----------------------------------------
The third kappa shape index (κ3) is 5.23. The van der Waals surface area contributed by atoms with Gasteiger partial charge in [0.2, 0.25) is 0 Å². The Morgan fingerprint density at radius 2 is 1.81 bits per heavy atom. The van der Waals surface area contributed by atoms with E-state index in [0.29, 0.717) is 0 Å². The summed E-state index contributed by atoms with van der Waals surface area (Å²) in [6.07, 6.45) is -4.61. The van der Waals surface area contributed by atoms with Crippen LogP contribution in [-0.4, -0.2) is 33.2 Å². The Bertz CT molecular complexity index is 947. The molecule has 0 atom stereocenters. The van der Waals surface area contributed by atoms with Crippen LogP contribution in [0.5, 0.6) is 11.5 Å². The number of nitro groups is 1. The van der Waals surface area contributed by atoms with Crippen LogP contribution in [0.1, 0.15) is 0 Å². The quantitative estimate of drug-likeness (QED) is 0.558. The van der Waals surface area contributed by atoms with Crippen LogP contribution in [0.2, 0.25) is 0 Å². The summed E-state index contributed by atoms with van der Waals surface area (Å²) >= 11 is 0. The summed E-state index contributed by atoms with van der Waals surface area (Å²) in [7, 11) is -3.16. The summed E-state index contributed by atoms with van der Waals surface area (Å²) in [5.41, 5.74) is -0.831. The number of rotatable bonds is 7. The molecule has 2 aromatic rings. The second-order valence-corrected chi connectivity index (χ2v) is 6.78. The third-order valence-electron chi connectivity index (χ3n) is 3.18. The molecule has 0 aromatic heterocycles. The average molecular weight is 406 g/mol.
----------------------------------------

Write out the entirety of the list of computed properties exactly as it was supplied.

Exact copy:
The third kappa shape index (κ3) is 5.23. The van der Waals surface area contributed by atoms with Gasteiger partial charge in [0.2, 0.25) is 0 Å². The Morgan fingerprint density at radius 2 is 1.81 bits per heavy atom. The van der Waals surface area contributed by atoms with E-state index in [0.29, 0.717) is 0 Å². The summed E-state index contributed by atoms with van der Waals surface area (Å²) in [6.07, 6.45) is -4.61. The van der Waals surface area contributed by atoms with Crippen LogP contribution in [-0.4, -0.2) is 33.2 Å². The Bertz CT molecular complexity index is 947. The molecule has 0 atom stereocenters. The van der Waals surface area contributed by atoms with Crippen LogP contribution in [0.5, 0.6) is 11.5 Å². The number of nitro groups is 1. The van der Waals surface area contributed by atoms with Crippen LogP contribution in [0.1, 0.15) is 0 Å². The quantitative estimate of drug-likeness (QED) is 0.558. The van der Waals surface area contributed by atoms with Crippen LogP contribution in [0.2, 0.25) is 0 Å². The summed E-state index contributed by atoms with van der Waals surface area (Å²) >= 11 is 0. The summed E-state index contributed by atoms with van der Waals surface area (Å²) in [7, 11) is -3.16. The summed E-state index contributed by atoms with van der Waals surface area (Å²) in [5.41, 5.74) is -0.831. The number of rotatable bonds is 7. The molecule has 2 aromatic rings. The second-order valence-corrected chi connectivity index (χ2v) is 6.78. The third-order valence-electron chi connectivity index (χ3n) is 3.18. The molecule has 0 aromatic heterocycles. The average molecular weight is 406 g/mol.